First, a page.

[Snort-devel] Thoughts on threads

Nash nash at ...357...
Fri Apr 6 14:20:38 EDT 2001


I 2nd this emotion. Making the paengines and the decoders as fast as possible
in code (w/out threads) makes good sense. Adding the other functions as threads
that might run slower seems very appropriate. Plus, the pitfalls of such a 
producer / consumer model are fairly well known and there's lots of good example
code. Mmm ...  maybe I'm just lazy. ;-)

In response to Fyodor's suggestion in regards profiling. Well, it just seems
like optimizing for the special case and that seems like a dubious idea. 

My $0.02. 

ciao,

	gnash

On Fri, Apr 06, 2001 at 02:00:10PM -0400, Jon Bentley wrote:
> I haven't received a good beating recently, so I'll through my two cents
> into the ring.
> 
> Threads (nee parallelization) would cause me some concern, as it would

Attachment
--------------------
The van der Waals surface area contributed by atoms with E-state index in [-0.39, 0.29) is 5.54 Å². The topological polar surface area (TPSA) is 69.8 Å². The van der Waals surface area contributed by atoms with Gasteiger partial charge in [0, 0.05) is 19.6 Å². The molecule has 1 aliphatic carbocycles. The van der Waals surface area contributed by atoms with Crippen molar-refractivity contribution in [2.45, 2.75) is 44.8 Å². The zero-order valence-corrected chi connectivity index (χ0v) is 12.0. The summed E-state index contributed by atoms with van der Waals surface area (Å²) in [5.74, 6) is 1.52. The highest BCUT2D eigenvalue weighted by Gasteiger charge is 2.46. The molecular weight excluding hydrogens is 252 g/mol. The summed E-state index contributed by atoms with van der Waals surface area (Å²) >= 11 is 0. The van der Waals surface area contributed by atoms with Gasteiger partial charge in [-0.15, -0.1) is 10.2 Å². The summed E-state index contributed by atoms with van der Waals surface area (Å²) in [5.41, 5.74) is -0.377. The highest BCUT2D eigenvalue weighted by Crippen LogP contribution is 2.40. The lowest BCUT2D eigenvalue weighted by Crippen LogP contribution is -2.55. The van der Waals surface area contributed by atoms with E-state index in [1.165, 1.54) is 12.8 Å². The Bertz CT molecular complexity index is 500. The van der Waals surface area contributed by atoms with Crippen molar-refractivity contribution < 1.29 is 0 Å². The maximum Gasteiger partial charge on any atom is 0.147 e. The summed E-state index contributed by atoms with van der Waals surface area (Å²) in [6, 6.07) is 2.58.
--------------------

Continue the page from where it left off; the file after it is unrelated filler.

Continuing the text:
> potentially remove the serial order of received packets.  Perhaps that is
> a concern of only myself, though.  (Packet sequence numbers, with a post-
> process reordering?)
> 
> I'd rather see a thread dedicated to an atomic task, rather than full
> sequence
> execution.  This gives the ability to buffer individual task results, and so
> do
> basic prioritization among tasks.  (To wit, if a single thread processes
> every
> aspect of a packet, and I get hit with a burst of packets, I'm going to lose
> some.
> However, if the front-end task merely traps and buffers packets, with a
> lower
> priority thread doing post-processing, then bursts are no problem.)
> 
> Pthreads are great, but do we care about our W*ndows friends?
> 
> 
> 
> _______________________________________________
> Snort-devel mailing list
> Snort-devel at lists.sourceforge.net
> http://lists.sourceforge.net/lists/listinfo/snort-devel

-- 


   "Babbage himself acknowledged Jacquard's precedence: when
   he presented the concept for his Analytical Engine at the
   Turin conference, he brought  with him a silk portrait of
   Jacquard  that  had been  produced  by an  automatic loom
   programmed  by no fewer than twenty-four thousand  cards. 
   Even by today's standards, that's a lot of code."
                                - Jim Holt,
                                  The New Yorker 2001/3/5






More information about the Snort-devel mailing list